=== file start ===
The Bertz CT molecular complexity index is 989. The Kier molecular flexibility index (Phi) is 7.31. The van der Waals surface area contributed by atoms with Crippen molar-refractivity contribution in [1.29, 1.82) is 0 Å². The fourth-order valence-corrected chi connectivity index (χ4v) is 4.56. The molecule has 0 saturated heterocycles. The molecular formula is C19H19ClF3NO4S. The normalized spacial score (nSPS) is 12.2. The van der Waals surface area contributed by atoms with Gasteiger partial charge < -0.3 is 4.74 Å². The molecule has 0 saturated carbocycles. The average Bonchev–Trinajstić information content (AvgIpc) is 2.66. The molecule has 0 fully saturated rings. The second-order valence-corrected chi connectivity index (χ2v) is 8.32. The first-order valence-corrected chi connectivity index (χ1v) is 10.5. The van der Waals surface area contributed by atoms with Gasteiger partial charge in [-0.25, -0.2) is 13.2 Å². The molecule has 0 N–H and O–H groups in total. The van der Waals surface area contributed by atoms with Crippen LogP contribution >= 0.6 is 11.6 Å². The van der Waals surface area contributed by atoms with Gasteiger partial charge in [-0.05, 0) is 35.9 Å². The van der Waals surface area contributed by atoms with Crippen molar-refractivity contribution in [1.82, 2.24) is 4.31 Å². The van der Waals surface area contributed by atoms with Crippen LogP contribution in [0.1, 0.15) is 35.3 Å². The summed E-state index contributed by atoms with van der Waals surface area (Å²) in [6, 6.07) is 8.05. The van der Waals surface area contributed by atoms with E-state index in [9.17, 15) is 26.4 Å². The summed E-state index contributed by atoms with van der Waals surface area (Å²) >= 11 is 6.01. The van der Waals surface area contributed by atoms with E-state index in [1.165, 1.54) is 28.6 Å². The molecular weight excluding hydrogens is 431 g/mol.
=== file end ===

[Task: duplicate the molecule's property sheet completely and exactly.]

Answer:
The Bertz CT molecular complexity index is 989. The Kier molecular flexibility index (Phi) is 7.31. The van der Waals surface area contributed by atoms with Crippen molar-refractivity contribution in [1.29, 1.82) is 0 Å². The fourth-order valence-corrected chi connectivity index (χ4v) is 4.56. The molecule has 0 saturated heterocycles. The molecular formula is C19H19ClF3NO4S. The normalized spacial score (nSPS) is 12.2. The van der Waals surface area contributed by atoms with Gasteiger partial charge < -0.3 is 4.74 Å². The molecule has 0 saturated carbocycles. The average Bonchev–Trinajstić information content (AvgIpc) is 2.66. The molecule has 0 fully saturated rings. The second-order valence-corrected chi connectivity index (χ2v) is 8.32. The first-order valence-corrected chi connectivity index (χ1v) is 10.5. The van der Waals surface area contributed by atoms with Gasteiger partial charge in [-0.25, -0.2) is 13.2 Å². The molecule has 0 N–H and O–H groups in total. The van der Waals surface area contributed by atoms with Crippen LogP contribution >= 0.6 is 11.6 Å². The van der Waals surface area contributed by atoms with Gasteiger partial charge in [-0.05, 0) is 35.9 Å². The van der Waals surface area contributed by atoms with Crippen molar-refractivity contribution in [1.82, 2.24) is 4.31 Å². The van der Waals surface area contributed by atoms with Crippen LogP contribution in [0.1, 0.15) is 35.3 Å². The summed E-state index contributed by atoms with van der Waals surface area (Å²) in [6, 6.07) is 8.05. The van der Waals surface area contributed by atoms with E-state index in [9.17, 15) is 26.4 Å². The summed E-state index contributed by atoms with van der Waals surface area (Å²) >= 11 is 6.01. The van der Waals surface area contributed by atoms with E-state index in [1.165, 1.54) is 28.6 Å². The molecular weight excluding hydrogens is 431 g/mol.